Stravinsky festival, January 23, 2010

Saint Paul Chamber Orchestra(1), Minnesota Orchestra(2) / Roberto Abbado
Saturday, January 23, 2010

Igor Stravinsky: Pulcinella(1), Firebird(2)

The Saint Paul Chamber Orchestra concluded their month-long series of concerts featuring the work of Igor Stravinsky with a rare double-bill by the SPCO and the Minnesota Orchestra, both conducted by Roberto Abbado.

Stravinsky: Pulcinella (ballet music, 1920 edition)
The Russian impresario Sergei Diaghilev wanted to stage a ballet based on eighteenth-century Italian “Commedia dell’arte” music, which was originally attributed to the composer Giovanni Pergolesi but has since proved spurious.  Stravinsky is said to have disliked the idea until after he saw the music in question.  What followed—and what was charmingly and capably delivered by the Saint Paul Chamber Orchestra—are melodies and themes liberally spiced with rhythms and orchestration that echo the original Italian flavor but mirror a sort of early 20th century neo-Classical style of composition.  Tenor Joseph Kaiser may have been the most impressive of the three excellent soloists, having to deliver Stravinsky’s difficult text with aplomb.

But the big draw on this evening was one of Stravinsky’s greatest orchestral showpieces.

Stravinsky: The Firebird (ballet music, complete 1910 edition)
A stage change pushed the Minnesota Orchestra back to the front edge of the orchestra shell, leaving a good 30 feet between Abbado and the front row of the center section seating, which was unavoidable given the sheer number of musicians on-stage.  (The Ordway’s new, narrow ‘thrust’ stage puts the much smaller SPCO closer to the audience.)

The Orchestra did magnificent justice to Stravinsky’s musical genius on Saturday evening and proved that an excellently-recorded CD is still no match for attending live concerts, especially with as much air as the Minnesota’s double basses, percussion, and brass were moving.  In particular, the orchestra handled beautifully Stravinsky’s difficult rhythms and colorfully orchestrated segments, elements that later became more evident in The Rite of Spring in 1913.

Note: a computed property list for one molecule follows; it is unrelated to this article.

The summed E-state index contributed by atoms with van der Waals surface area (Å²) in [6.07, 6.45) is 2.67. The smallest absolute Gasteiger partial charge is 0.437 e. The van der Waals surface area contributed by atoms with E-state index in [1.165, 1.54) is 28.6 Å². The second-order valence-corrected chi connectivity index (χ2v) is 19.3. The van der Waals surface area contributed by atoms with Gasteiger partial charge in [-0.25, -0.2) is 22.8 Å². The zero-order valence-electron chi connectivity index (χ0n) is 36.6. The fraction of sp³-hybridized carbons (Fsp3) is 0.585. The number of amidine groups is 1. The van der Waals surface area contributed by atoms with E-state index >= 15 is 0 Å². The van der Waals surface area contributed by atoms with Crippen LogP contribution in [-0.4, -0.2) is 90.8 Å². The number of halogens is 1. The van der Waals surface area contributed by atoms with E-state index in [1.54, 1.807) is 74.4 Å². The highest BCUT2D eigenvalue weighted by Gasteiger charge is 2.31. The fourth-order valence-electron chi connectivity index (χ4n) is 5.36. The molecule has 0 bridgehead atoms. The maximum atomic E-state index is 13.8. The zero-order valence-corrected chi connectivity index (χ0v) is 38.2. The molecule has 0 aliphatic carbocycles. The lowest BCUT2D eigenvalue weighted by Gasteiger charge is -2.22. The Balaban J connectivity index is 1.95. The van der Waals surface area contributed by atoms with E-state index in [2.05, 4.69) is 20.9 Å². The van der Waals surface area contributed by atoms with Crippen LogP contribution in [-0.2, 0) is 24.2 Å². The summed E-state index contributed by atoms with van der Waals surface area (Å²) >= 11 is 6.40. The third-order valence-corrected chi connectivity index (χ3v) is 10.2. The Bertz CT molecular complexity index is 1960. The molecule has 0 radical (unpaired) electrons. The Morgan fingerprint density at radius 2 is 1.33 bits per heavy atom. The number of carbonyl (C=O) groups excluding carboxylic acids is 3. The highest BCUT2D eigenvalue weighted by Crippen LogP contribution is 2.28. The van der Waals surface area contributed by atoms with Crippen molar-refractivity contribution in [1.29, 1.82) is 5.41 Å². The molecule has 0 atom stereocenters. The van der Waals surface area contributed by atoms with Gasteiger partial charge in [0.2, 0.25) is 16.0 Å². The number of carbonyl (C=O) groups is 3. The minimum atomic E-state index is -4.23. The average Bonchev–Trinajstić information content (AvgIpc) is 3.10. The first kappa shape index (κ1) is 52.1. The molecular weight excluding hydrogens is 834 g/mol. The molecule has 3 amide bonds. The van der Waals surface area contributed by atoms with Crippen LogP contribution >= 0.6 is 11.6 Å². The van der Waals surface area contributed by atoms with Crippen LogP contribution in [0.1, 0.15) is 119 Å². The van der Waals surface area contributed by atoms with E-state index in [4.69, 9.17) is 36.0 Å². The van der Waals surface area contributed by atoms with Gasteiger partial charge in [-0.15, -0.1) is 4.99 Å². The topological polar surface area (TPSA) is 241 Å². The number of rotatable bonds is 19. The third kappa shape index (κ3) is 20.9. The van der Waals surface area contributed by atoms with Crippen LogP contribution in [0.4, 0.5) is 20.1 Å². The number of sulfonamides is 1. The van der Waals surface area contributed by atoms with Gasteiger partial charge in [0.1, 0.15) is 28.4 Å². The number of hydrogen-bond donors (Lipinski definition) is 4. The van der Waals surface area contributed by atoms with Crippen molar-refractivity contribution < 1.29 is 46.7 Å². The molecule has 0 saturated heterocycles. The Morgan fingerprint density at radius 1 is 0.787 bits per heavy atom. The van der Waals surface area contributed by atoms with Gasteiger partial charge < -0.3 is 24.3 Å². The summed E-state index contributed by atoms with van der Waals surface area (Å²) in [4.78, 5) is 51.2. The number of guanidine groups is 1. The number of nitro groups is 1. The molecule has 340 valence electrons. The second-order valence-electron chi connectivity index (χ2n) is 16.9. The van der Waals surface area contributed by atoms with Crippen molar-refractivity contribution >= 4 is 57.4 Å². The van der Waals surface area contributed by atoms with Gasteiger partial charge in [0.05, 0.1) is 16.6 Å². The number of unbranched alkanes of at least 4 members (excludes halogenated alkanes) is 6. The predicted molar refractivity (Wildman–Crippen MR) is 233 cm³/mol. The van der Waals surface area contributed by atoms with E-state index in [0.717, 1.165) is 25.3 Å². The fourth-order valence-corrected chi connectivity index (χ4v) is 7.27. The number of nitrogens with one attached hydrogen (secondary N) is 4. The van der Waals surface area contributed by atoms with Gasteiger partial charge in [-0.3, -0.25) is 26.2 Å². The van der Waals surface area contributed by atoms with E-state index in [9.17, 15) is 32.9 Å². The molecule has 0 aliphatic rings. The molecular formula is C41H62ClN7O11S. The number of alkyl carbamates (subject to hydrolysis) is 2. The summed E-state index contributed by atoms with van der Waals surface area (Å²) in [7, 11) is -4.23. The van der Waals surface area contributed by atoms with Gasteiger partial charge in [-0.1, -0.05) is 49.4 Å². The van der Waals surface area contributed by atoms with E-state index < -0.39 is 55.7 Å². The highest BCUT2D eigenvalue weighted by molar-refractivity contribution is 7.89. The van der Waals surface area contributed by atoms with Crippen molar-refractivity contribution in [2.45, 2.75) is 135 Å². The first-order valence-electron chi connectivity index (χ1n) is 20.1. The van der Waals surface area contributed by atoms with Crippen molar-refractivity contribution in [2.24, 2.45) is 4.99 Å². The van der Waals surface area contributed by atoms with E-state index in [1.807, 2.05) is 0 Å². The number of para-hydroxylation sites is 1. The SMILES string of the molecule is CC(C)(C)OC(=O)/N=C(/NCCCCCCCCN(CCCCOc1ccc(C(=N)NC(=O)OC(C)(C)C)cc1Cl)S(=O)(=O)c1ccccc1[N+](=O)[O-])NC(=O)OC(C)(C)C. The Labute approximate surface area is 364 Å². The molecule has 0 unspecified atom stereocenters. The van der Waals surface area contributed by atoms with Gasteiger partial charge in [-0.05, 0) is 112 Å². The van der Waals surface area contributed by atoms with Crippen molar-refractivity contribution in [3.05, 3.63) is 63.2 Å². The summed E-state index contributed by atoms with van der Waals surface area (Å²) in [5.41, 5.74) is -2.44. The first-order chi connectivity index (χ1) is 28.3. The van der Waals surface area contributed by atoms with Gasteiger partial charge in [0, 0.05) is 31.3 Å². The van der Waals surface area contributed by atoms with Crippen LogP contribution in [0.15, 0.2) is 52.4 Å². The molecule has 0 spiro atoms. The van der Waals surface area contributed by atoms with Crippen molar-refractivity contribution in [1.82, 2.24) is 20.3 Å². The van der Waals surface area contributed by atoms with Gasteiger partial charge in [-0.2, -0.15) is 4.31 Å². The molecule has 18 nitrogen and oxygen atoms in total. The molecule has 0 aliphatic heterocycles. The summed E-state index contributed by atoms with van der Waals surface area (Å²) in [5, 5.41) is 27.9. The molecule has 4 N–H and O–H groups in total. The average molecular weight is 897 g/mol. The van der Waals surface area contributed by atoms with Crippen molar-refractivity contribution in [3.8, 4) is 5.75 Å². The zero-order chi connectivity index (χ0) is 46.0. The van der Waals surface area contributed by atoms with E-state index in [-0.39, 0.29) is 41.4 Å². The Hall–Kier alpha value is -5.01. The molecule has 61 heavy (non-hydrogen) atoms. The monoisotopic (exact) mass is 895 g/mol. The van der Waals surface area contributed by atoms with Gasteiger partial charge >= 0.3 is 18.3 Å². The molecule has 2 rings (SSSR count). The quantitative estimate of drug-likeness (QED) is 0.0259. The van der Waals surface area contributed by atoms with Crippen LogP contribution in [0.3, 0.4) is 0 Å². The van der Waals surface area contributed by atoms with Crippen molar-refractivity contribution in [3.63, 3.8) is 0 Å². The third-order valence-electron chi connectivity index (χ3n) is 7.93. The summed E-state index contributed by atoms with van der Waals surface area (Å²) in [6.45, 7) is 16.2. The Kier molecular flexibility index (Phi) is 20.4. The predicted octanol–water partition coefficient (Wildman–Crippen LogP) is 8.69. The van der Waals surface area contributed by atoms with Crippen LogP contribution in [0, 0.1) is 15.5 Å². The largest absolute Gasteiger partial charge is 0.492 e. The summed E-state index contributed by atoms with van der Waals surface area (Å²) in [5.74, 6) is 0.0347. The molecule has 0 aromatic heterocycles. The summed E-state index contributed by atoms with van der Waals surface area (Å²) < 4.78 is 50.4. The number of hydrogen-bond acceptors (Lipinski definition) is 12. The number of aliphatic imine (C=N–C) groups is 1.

The Firebird offers a gorgeous and deeply colorful mixture of Russian and French impressionism that was not often equaled by other early 20th-century composers; Maurice Ravel’s 1922 orchestration of Modest Mussorgsky’s Pictures at an Exhibition is probably the closest comparison, especially considering how Stravinsky and Ravel flavored their respective pieces not just with extra percussion but also with multiple harps and celesta.  Perhaps not coincidentally, Stravinsky had declared Ravel’s 1909 Daphnis et Chloe suite “one of the most beautiful products of all French music.”  Not at all coincidentally, both The Firebird and Daphnis were composed for productions by the impresario Diaghilev.

As can happen with live performances, a few minor glitches occurred on Saturday; twice principal cellist Anthony Ross played his solo in the “Princesses’ khorovod” (a round) with excessive glissando and rubbery phrasing that clashed with the mood and with the bassoon part that follows.  The only other unexpected event was an accidental extra blast from the bass drum during the “Infernal Dance.”

Otherwise, the orchestra “told” the entire Firebird story with rapturous effect in part because Abbado programmed the complete 1910 ballet music instead of Stravinsky’s abridged and stripped-down Firebird Suite from 1919; the incidental and passing music between the major sections is essential to conveying the color and mood of the story.

Three trumpets (including Chuck Lazarus) played through open doors from just off-stage during the “Magic carillon,” giving it a deliciously spooky effect.  And just as the Minnesota played the “Infernal Dance” to wonderfully vicious and spasmodic effect, they were positively sublime in the “Berceuse”—the violins, playing con sordini (with muted strings), absolutely shimmered during the final portion of the “Cradle song.” Abbado ably coaxed the necessary galloping from the winds and brass in “Kaschei’s Awakening” and, perhaps to help us savor the moment, slowed down the “deep shadows” leading to principal horn Michael Gast’s gorgeously gentle solo that touched off the majestic conclusion. The final seven chords were spine-tingling.

The Ordway audience knew exactly what they got on this Saturday evening—an exhilarating, swirling-and-diving flight through one of the very best 20th century orchestral works—and called Abbado back to the stage for four rounds of applause during their standing ovation.  This was a magnificent delivery of musicianship, one we might possibly remember as fondly as Osmo Vänskä’s special Orchestra Hall concert with Finland’s Lahti Symphony Orchestra on January 25, 2005.


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